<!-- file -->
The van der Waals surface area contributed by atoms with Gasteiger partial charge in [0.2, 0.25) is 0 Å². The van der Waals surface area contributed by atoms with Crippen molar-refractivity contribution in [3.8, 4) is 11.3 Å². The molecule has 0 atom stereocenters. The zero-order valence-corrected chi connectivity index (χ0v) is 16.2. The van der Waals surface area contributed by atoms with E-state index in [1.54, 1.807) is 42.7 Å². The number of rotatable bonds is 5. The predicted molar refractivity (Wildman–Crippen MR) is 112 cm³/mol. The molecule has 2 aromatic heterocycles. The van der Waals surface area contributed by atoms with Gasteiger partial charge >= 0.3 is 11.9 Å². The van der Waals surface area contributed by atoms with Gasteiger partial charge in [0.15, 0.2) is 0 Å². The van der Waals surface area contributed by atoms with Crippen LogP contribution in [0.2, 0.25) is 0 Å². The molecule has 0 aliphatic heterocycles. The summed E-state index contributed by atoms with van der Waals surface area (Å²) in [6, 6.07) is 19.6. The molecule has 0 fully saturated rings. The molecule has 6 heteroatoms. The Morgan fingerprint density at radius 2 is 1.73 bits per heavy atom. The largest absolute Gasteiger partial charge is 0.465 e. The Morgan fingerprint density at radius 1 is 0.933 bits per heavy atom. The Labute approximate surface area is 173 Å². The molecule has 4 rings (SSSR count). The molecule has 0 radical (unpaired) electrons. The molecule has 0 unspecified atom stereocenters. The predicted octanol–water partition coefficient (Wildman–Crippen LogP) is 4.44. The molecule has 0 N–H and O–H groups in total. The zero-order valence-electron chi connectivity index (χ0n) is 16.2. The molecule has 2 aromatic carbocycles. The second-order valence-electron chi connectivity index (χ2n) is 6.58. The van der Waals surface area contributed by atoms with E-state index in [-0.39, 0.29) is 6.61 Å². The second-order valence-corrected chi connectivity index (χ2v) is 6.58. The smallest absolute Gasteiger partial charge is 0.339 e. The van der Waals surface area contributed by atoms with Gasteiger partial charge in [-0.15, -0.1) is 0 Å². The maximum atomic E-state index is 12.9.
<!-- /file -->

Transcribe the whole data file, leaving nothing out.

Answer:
The van der Waals surface area contributed by atoms with Gasteiger partial charge in [0.2, 0.25) is 0 Å². The van der Waals surface area contributed by atoms with Crippen molar-refractivity contribution in [3.8, 4) is 11.3 Å². The molecule has 0 atom stereocenters. The zero-order valence-corrected chi connectivity index (χ0v) is 16.2. The van der Waals surface area contributed by atoms with E-state index in [1.54, 1.807) is 42.7 Å². The number of rotatable bonds is 5. The predicted molar refractivity (Wildman–Crippen MR) is 112 cm³/mol. The molecule has 2 aromatic heterocycles. The van der Waals surface area contributed by atoms with Gasteiger partial charge >= 0.3 is 11.9 Å². The van der Waals surface area contributed by atoms with Gasteiger partial charge in [0.15, 0.2) is 0 Å². The van der Waals surface area contributed by atoms with Crippen LogP contribution in [0.2, 0.25) is 0 Å². The molecule has 0 aliphatic heterocycles. The summed E-state index contributed by atoms with van der Waals surface area (Å²) in [6, 6.07) is 19.6. The molecule has 0 fully saturated rings. The molecule has 6 heteroatoms. The Morgan fingerprint density at radius 2 is 1.73 bits per heavy atom. The largest absolute Gasteiger partial charge is 0.465 e. The Morgan fingerprint density at radius 1 is 0.933 bits per heavy atom. The Labute approximate surface area is 173 Å². The molecule has 4 rings (SSSR count). The molecule has 0 radical (unpaired) electrons. The molecule has 0 unspecified atom stereocenters. The predicted octanol–water partition coefficient (Wildman–Crippen LogP) is 4.44. The molecule has 0 N–H and O–H groups in total. The zero-order valence-electron chi connectivity index (χ0n) is 16.2. The molecule has 2 aromatic carbocycles. The second-order valence-electron chi connectivity index (χ2n) is 6.58. The van der Waals surface area contributed by atoms with E-state index in [-0.39, 0.29) is 6.61 Å². The second-order valence-corrected chi connectivity index (χ2v) is 6.58. The smallest absolute Gasteiger partial charge is 0.339 e. The van der Waals surface area contributed by atoms with Gasteiger partial charge in [-0.15, -0.1) is 0 Å². The maximum atomic E-state index is 12.9.